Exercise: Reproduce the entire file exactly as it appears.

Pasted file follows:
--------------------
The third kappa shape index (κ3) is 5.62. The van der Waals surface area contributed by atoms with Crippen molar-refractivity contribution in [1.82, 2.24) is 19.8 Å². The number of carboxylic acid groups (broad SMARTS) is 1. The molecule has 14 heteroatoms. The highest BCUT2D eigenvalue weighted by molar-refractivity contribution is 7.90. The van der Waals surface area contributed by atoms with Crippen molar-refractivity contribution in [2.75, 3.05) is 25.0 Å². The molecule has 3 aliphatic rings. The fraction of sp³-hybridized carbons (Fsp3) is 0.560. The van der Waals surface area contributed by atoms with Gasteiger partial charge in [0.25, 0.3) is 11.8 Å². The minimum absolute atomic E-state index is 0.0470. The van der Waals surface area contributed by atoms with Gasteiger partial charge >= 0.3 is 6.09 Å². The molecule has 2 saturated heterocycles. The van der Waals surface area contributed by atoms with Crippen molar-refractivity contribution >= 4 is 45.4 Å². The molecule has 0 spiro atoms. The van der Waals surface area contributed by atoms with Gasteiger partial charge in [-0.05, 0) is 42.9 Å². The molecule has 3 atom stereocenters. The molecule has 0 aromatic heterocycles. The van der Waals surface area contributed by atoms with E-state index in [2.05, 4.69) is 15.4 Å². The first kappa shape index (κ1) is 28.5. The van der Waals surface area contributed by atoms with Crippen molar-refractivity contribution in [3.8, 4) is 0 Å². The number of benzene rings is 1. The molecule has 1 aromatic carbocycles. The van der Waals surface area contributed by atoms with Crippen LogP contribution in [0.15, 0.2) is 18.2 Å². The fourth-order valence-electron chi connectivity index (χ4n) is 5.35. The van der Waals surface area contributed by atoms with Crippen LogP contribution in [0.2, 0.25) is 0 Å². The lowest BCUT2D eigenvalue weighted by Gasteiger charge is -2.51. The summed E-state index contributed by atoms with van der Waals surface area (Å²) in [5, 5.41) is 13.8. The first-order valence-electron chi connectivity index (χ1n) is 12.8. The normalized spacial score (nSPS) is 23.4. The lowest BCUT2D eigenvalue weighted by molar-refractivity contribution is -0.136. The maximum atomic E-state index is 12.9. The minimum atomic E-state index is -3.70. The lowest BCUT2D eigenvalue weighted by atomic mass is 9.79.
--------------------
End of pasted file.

The third kappa shape index (κ3) is 5.62. The van der Waals surface area contributed by atoms with Crippen molar-refractivity contribution in [1.82, 2.24) is 19.8 Å². The number of carboxylic acid groups (broad SMARTS) is 1. The molecule has 14 heteroatoms. The highest BCUT2D eigenvalue weighted by molar-refractivity contribution is 7.90. The van der Waals surface area contributed by atoms with Crippen molar-refractivity contribution in [2.75, 3.05) is 25.0 Å². The molecule has 3 aliphatic rings. The fraction of sp³-hybridized carbons (Fsp3) is 0.560. The van der Waals surface area contributed by atoms with Gasteiger partial charge in [0.25, 0.3) is 11.8 Å². The minimum absolute atomic E-state index is 0.0470. The van der Waals surface area contributed by atoms with Gasteiger partial charge >= 0.3 is 6.09 Å². The molecule has 2 saturated heterocycles. The van der Waals surface area contributed by atoms with Crippen molar-refractivity contribution >= 4 is 45.4 Å². The molecule has 0 spiro atoms. The van der Waals surface area contributed by atoms with Gasteiger partial charge in [-0.05, 0) is 42.9 Å². The molecule has 3 atom stereocenters. The molecule has 0 aromatic heterocycles. The van der Waals surface area contributed by atoms with E-state index in [2.05, 4.69) is 15.4 Å². The first kappa shape index (κ1) is 28.5. The van der Waals surface area contributed by atoms with Crippen molar-refractivity contribution in [3.8, 4) is 0 Å². The number of benzene rings is 1. The molecule has 1 aromatic carbocycles. The van der Waals surface area contributed by atoms with Crippen LogP contribution in [0.15, 0.2) is 18.2 Å². The fourth-order valence-electron chi connectivity index (χ4n) is 5.35. The van der Waals surface area contributed by atoms with Crippen LogP contribution in [0.2, 0.25) is 0 Å². The lowest BCUT2D eigenvalue weighted by Gasteiger charge is -2.51. The summed E-state index contributed by atoms with van der Waals surface area (Å²) in [5, 5.41) is 13.8. The first-order valence-electron chi connectivity index (χ1n) is 12.8. The normalized spacial score (nSPS) is 23.4. The lowest BCUT2D eigenvalue weighted by molar-refractivity contribution is -0.136. The maximum atomic E-state index is 12.9. The minimum atomic E-state index is -3.70. The lowest BCUT2D eigenvalue weighted by atomic mass is 9.79.